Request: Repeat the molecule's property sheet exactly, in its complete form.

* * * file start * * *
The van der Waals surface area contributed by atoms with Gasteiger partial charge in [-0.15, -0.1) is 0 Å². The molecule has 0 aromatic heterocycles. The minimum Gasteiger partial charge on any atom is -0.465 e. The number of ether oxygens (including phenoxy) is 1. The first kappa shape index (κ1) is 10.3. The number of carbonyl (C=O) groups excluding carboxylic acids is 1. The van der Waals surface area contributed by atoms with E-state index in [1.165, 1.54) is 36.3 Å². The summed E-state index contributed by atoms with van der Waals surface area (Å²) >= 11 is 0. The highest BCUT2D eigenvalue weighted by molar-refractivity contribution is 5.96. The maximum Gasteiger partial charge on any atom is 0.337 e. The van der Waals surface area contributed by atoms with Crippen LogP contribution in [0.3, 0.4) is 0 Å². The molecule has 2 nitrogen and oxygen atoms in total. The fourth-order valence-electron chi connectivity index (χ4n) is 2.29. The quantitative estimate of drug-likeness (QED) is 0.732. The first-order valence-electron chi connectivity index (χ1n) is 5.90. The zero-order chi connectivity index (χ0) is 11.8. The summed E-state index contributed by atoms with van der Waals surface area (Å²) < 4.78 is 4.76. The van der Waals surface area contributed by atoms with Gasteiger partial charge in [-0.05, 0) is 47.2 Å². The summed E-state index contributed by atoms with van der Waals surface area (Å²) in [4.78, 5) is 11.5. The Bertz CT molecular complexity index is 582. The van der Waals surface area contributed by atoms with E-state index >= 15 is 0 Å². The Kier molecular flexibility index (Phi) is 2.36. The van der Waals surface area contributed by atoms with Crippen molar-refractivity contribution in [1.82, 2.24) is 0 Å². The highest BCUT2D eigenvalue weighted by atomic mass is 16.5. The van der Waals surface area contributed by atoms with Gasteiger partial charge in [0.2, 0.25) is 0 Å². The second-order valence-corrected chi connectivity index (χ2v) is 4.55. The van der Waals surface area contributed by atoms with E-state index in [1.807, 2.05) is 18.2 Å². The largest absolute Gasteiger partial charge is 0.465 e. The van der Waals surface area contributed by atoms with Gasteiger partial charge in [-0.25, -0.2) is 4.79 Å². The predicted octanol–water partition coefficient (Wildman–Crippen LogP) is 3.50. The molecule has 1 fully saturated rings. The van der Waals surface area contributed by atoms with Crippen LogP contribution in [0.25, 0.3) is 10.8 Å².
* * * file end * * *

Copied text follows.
The van der Waals surface area contributed by atoms with Gasteiger partial charge in [-0.15, -0.1) is 0 Å². The molecule has 0 aromatic heterocycles. The minimum Gasteiger partial charge on any atom is -0.465 e. The number of ether oxygens (including phenoxy) is 1. The first kappa shape index (κ1) is 10.3. The number of carbonyl (C=O) groups excluding carboxylic acids is 1. The van der Waals surface area contributed by atoms with E-state index in [1.165, 1.54) is 36.3 Å². The summed E-state index contributed by atoms with van der Waals surface area (Å²) >= 11 is 0. The highest BCUT2D eigenvalue weighted by molar-refractivity contribution is 5.96. The maximum Gasteiger partial charge on any atom is 0.337 e. The van der Waals surface area contributed by atoms with Crippen LogP contribution in [0.3, 0.4) is 0 Å². The molecule has 2 nitrogen and oxygen atoms in total. The fourth-order valence-electron chi connectivity index (χ4n) is 2.29. The quantitative estimate of drug-likeness (QED) is 0.732. The first-order valence-electron chi connectivity index (χ1n) is 5.90. The zero-order chi connectivity index (χ0) is 11.8. The summed E-state index contributed by atoms with van der Waals surface area (Å²) < 4.78 is 4.76. The van der Waals surface area contributed by atoms with Gasteiger partial charge in [-0.05, 0) is 47.2 Å². The summed E-state index contributed by atoms with van der Waals surface area (Å²) in [4.78, 5) is 11.5. The Bertz CT molecular complexity index is 582. The van der Waals surface area contributed by atoms with E-state index >= 15 is 0 Å². The Kier molecular flexibility index (Phi) is 2.36. The van der Waals surface area contributed by atoms with Crippen molar-refractivity contribution in [1.82, 2.24) is 0 Å². The highest BCUT2D eigenvalue weighted by atomic mass is 16.5. The van der Waals surface area contributed by atoms with Gasteiger partial charge in [0.2, 0.25) is 0 Å². The second-order valence-corrected chi connectivity index (χ2v) is 4.55. The van der Waals surface area contributed by atoms with E-state index in [1.807, 2.05) is 18.2 Å². The largest absolute Gasteiger partial charge is 0.465 e. The van der Waals surface area contributed by atoms with Gasteiger partial charge in [-0.25, -0.2) is 4.79 Å². The predicted octanol–water partition coefficient (Wildman–Crippen LogP) is 3.50. The molecule has 1 fully saturated rings. The van der Waals surface area contributed by atoms with Crippen LogP contribution in [0.25, 0.3) is 10.8 Å².